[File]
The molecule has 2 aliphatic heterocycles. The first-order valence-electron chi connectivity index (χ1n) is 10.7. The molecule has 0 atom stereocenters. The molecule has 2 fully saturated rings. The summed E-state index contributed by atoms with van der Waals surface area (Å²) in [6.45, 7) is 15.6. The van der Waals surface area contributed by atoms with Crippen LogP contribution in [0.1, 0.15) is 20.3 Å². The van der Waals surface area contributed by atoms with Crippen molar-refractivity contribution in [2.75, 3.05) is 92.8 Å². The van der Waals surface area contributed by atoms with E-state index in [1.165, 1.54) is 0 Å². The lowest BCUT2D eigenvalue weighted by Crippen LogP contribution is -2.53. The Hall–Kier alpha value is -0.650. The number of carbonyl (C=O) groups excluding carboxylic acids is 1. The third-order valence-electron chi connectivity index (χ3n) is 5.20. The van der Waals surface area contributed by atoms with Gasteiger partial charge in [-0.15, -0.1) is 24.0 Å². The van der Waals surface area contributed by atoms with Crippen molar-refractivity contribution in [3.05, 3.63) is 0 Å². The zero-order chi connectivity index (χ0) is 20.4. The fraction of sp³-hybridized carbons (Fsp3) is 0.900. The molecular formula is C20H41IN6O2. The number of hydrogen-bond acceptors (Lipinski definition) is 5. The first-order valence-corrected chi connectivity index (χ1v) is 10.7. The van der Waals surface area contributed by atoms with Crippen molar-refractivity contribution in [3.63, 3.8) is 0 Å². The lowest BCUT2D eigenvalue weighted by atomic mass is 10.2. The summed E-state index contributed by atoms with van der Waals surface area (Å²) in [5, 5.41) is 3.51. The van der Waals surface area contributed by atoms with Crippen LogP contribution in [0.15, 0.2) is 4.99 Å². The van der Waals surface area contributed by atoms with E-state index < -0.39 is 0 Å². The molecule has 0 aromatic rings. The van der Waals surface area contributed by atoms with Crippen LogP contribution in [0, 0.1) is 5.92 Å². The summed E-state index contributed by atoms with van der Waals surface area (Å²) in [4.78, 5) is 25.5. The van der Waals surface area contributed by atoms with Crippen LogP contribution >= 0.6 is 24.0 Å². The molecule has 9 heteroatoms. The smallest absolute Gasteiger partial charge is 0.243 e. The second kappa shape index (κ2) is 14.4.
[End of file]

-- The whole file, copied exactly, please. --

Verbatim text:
The molecule has 2 aliphatic heterocycles. The first-order valence-electron chi connectivity index (χ1n) is 10.7. The molecule has 0 atom stereocenters. The molecule has 2 fully saturated rings. The summed E-state index contributed by atoms with van der Waals surface area (Å²) in [6.45, 7) is 15.6. The van der Waals surface area contributed by atoms with Crippen LogP contribution in [0.1, 0.15) is 20.3 Å². The van der Waals surface area contributed by atoms with Crippen molar-refractivity contribution in [2.75, 3.05) is 92.8 Å². The van der Waals surface area contributed by atoms with E-state index in [1.165, 1.54) is 0 Å². The lowest BCUT2D eigenvalue weighted by Crippen LogP contribution is -2.53. The Hall–Kier alpha value is -0.650. The number of carbonyl (C=O) groups excluding carboxylic acids is 1. The third-order valence-electron chi connectivity index (χ3n) is 5.20. The van der Waals surface area contributed by atoms with Gasteiger partial charge in [-0.15, -0.1) is 24.0 Å². The van der Waals surface area contributed by atoms with Crippen molar-refractivity contribution in [3.05, 3.63) is 0 Å². The zero-order chi connectivity index (χ0) is 20.4. The fraction of sp³-hybridized carbons (Fsp3) is 0.900. The molecular formula is C20H41IN6O2. The number of hydrogen-bond acceptors (Lipinski definition) is 5. The first-order valence-corrected chi connectivity index (χ1v) is 10.7. The van der Waals surface area contributed by atoms with Crippen molar-refractivity contribution in [3.63, 3.8) is 0 Å². The lowest BCUT2D eigenvalue weighted by atomic mass is 10.2. The summed E-state index contributed by atoms with van der Waals surface area (Å²) in [5, 5.41) is 3.51. The van der Waals surface area contributed by atoms with Crippen LogP contribution in [0.15, 0.2) is 4.99 Å². The van der Waals surface area contributed by atoms with E-state index < -0.39 is 0 Å². The molecule has 0 aromatic rings. The van der Waals surface area contributed by atoms with Crippen LogP contribution in [0, 0.1) is 5.92 Å². The summed E-state index contributed by atoms with van der Waals surface area (Å²) in [4.78, 5) is 25.5. The van der Waals surface area contributed by atoms with Crippen LogP contribution >= 0.6 is 24.0 Å². The molecule has 9 heteroatoms. The smallest absolute Gasteiger partial charge is 0.243 e. The second kappa shape index (κ2) is 14.4.